Written by Peter CarterAugust 30, 2014
A year end staff & family day trip to Stradbroke Island ended in a king hit from another passenger that knocked out and seriously injured one of the workers.
Jay Packer, a 35-yr-old waterproofing applicator with 45 colleagues, their families and children who boarded the MV 2000 in December 2006 for the one hour cruise across the Broadwater from Mariners Cove at Main Beach to McLarens Landing, near Tipplers Passage.
He was in the Commercial Waterproof Service’s party.
The other group that Tall Ships Sailing Cruises Australia (“TSSCA”) had opened the charter up to, was Labrador boat shop, Malouf Marine who contributed 20 more passengers to the total compliment of 111-day trippers.
TSSCA also operated the bar and restaurant facilities at McLaren’s Landing and provided jet ski, kayaking and boat tube rides. A 10-person crew was responsible for all safety issues and provided onboard catering that included bar service for the return voyage from McLaren’s.
On arrival at the island, all passengers were free to do what they chose in the water or ashore. Both groups had purchased a ‘drinks package’ for the island bar but only that of the Malouf group included spirits.
As the passengers re-boarded the vessel for the return crossing, Jay requested some of the other party to refrain from loud offensive language, given the presence of women and children. That didn’t happen. The colourful language was repeated by the lively group “of four or five” after they passed a crew member assisting and counting passengers into the cabin at the top of stairs that formed the entry to the lower deck.
The apparently inebriated group went straight to the ship’s bar. Their out-of place behaviour continued.
Jay intervened again to stop the loud swearing. But before he could finish his request, a fist slammed into the right side of his face from behind and knocked him to the ground. He sued his employer and TSSCA for the occupational and domestic consequences of his injuries. Jay’s case was that the crew should have been alert to the risk – in that they ought to have seen the high alcohol consumption ashore or the actual confrontations he had with the drinkers – and should have intervened to de-escalate the situation to avoid the assault.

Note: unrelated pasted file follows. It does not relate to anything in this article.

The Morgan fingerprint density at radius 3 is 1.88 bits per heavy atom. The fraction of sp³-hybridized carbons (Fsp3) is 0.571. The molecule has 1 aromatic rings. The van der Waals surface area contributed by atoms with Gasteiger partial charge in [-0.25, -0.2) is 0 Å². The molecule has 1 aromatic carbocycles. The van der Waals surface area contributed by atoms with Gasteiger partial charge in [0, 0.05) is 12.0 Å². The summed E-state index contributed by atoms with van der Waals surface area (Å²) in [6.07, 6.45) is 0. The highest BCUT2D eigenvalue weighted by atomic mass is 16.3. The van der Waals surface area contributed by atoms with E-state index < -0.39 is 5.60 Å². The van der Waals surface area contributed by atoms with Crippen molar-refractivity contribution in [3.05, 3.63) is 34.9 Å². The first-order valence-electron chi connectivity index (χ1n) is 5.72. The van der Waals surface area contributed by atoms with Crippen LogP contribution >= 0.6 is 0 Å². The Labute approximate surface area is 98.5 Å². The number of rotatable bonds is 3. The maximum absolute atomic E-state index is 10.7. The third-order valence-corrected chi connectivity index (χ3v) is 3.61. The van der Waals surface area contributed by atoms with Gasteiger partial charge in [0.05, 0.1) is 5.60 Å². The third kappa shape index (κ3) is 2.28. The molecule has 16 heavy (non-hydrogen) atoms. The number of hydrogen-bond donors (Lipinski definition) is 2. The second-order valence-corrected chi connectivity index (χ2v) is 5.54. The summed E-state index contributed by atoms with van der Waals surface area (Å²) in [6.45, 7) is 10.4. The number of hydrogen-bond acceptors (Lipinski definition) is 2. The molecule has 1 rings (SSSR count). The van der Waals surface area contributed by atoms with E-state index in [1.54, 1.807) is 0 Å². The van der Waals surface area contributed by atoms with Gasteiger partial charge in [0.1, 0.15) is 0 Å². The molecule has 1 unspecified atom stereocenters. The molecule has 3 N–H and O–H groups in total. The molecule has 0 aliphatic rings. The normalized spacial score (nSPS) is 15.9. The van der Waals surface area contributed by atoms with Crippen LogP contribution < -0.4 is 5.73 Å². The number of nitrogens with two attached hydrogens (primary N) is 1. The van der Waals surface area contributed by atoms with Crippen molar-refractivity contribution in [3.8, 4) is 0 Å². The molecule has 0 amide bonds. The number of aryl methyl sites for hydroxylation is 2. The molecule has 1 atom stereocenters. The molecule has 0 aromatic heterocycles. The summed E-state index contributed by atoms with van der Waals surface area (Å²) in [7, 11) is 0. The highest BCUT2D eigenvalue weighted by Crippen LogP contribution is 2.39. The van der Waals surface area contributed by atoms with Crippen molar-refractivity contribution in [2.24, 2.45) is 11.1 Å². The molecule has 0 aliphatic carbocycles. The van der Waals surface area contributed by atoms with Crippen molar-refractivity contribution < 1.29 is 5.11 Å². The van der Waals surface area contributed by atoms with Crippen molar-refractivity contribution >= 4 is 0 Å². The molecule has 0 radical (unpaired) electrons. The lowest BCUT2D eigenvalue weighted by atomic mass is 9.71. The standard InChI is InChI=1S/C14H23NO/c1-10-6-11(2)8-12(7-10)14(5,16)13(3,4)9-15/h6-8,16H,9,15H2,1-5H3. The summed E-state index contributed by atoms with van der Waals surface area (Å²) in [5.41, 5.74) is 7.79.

Alternatively, it should have engaged specialist “crowd controllers” or other security personnel to prevent such an episode. Against these contentions, Justice David Jackson ruled there was no failure to exercise reasonable care on the part of TSSCA.
“In my view, failure to act in the relatively short interval that elapsed between when the assailant’s group entered the lower deck or were swearing at the bar and when the assault occurred was not a failure to take reasonable care for passengers’ safety, judged without the benefit of hindsight. On the contrary, the assault was sudden, unexpected, unprovoked, instantaneous and unpredictable”.
Because the last of the passengers were still boarding the vessel, the crew member was still engaged in assisting and counting in the passengers. The time interval was too short to warrant him to divert from that task and his immediate attention elsewhere.
But Jay had also argued the alcohol consumption of his assailant, or the group to which he belonged, was relevant to determine the “responsible service” duties, that the operators ought to have observed for the benefit of patrons.
One of the CWS party nursing a child for most of the stopover testified of a “loud and boisterous group which included a couple of ladies” went “straight to the bar” and were “drinking cocktails, shots and spirits” for the whole three hour period.
On the other hand, the bar manager couldn’t recall anyone drinking to excess.
The bar drinking evidence so ruled the court, lacked sufficient specifics – as to quantities consumed or behaviour apparent – to warrant a finding that the boat crew ought to have assumed some alarm.
Thus Jay failed to establish any grounds for his compensation claim against the vessel operators. Likewise, he also failed in his claim against his employer because such an injury was not foreseeable.
He was ordered to pay the legal costs of both successful defendants.